Background: Conventional cytogenetic and comparative genomic hybridization (CGH) studies in brain malignancies have shown that glioblastoma multiforme (GBM) is characterized by complex structural and numerical alterations. However, the limited resolution of these techniques has precluded the precise identification of detailed specific gene copy number alterations.
Results: We performed a genome-wide survey of gene copy number changes in 20 primary GBMs by CGH on cDNA microarrays. A novel amplicon at 4p15, and previously uncharacterized amplicons at 13q32-34 and 1q32 were detected and are analyzed here. These amplicons contained amplified genes not previously reported. Other amplified regions containing well-known oncogenes in GBMs were also detected at 7p12 (EGFR), 7q21 (CDK6), 4q12 (PDGFRA), and 12q13-15 (MDM2 and CDK4). In order to identify the putative target genes of the amplifications, and to determine the changes in gene expression levels associated with copy number change events, we carried out parallel gene expression profiling analyses using the same cDNA microarrays. We detected overexpression of the novel amplified genes SLA/LP and STIM2 (4p15), and TNFSF13B and COL4A2 (13q32-34). Some of the candidate target genes of amplification (EGFR, CDK6, MDM2, CDK4, and TNFSF13B) were tested in an independent set of 111 primary GBMs by using FISH and immunohistological assays. The novel candidate 13q-amplification target TNFSF13B was amplified in 8% of the tumors, and showed protein expression in 20% of the GBMs.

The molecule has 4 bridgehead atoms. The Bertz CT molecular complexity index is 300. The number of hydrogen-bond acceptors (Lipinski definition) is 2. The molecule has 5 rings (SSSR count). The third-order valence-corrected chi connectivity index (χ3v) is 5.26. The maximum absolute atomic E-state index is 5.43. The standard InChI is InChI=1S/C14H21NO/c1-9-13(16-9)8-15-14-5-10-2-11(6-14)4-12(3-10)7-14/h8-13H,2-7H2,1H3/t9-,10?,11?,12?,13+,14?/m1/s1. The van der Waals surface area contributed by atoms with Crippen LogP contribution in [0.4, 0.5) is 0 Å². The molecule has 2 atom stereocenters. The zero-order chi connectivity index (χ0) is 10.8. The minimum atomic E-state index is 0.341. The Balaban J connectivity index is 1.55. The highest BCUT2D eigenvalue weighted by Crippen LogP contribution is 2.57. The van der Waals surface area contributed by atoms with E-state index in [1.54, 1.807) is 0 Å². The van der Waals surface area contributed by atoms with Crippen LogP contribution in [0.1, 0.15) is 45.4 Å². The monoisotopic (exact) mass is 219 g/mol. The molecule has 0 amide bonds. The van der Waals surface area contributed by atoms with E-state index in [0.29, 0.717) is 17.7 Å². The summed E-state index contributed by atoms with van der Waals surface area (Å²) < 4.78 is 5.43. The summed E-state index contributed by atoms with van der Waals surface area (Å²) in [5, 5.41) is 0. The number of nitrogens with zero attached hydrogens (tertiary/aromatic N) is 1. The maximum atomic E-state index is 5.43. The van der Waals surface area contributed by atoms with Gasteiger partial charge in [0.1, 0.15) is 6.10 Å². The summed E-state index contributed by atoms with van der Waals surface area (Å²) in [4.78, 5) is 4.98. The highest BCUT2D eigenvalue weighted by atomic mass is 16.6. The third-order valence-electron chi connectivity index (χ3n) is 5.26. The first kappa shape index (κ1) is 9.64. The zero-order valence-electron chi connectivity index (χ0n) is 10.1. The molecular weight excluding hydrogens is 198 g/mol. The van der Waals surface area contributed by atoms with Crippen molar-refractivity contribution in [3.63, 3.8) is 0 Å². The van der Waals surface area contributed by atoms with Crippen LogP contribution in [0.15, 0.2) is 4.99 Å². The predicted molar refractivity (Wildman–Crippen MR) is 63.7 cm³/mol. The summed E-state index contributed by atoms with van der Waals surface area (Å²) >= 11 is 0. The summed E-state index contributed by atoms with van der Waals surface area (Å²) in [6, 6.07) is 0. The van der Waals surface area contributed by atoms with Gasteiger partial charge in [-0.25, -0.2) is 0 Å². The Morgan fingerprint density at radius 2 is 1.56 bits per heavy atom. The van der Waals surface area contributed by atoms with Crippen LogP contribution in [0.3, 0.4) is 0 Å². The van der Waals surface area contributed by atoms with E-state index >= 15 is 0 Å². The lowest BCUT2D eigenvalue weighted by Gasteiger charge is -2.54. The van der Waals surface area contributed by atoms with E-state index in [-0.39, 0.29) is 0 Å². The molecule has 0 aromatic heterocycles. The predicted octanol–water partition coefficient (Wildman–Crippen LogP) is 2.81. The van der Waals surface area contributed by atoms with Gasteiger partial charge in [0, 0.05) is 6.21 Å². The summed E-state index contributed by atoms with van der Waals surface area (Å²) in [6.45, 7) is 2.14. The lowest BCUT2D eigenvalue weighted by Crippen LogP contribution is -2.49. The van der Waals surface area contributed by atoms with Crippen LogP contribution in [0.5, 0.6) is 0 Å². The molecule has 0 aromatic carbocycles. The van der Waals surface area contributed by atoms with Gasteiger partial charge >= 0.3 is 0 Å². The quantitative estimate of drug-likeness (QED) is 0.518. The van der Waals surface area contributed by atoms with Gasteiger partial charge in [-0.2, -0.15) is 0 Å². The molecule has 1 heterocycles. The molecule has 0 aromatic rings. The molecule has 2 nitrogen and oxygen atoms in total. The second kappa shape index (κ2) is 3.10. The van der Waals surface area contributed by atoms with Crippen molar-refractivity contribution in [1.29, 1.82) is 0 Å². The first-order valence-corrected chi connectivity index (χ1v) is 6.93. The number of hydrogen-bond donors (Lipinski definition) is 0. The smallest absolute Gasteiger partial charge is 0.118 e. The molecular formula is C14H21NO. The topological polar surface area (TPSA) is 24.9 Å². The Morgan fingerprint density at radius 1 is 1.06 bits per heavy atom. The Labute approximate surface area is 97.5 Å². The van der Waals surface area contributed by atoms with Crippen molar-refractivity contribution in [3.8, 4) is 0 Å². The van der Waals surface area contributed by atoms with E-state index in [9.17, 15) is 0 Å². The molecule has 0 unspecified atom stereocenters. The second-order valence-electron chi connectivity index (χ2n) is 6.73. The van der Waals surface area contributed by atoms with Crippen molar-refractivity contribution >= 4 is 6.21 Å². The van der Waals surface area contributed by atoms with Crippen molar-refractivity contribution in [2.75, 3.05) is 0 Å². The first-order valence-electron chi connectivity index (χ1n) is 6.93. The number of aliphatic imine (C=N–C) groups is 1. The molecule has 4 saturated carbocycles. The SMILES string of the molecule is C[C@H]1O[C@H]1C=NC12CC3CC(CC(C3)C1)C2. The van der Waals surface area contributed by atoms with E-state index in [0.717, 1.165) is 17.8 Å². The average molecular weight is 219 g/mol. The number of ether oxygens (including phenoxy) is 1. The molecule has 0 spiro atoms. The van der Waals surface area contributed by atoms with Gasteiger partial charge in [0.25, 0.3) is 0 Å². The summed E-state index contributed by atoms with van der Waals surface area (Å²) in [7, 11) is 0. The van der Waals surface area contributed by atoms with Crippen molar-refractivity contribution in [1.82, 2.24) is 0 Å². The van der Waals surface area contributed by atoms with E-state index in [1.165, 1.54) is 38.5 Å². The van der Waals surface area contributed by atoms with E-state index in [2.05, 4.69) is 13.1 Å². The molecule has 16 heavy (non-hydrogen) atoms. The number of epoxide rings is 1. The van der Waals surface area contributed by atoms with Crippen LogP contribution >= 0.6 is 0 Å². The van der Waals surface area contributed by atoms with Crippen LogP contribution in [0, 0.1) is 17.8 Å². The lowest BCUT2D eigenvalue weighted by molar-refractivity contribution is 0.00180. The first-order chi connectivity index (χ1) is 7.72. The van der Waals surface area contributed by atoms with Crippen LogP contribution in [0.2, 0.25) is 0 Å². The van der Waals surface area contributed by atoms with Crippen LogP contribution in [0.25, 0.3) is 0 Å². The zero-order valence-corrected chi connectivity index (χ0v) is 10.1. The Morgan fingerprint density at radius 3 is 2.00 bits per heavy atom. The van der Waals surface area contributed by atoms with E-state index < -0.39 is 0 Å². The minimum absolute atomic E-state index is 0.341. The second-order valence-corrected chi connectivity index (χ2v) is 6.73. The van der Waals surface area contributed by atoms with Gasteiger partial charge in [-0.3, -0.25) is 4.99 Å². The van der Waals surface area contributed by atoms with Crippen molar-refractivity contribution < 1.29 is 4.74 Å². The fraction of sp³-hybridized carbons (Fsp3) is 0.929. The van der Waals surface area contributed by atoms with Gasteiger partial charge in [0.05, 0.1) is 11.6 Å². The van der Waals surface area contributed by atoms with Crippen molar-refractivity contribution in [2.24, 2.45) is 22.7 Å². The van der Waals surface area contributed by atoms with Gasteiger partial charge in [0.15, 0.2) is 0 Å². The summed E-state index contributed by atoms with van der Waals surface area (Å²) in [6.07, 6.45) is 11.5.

Conclusion: This high-resolution analysis allowed us to propose novel candidate target genes such as STIM2 at 4p15, and TNFSF13B or COL4A2 at 13q32-34 that could potentially contribute to the pathogenesis of these tumors and which would require futher investigations. We showed that overexpression of the amplified genes could be attributable to gene dosage and speculate that deregulation of those genes could be important in the development and progression of GBM. Our findings highlight the important influence in GBM of signaling pathways such as the PI3K/AKT, consistent with the invasive features of this tumor.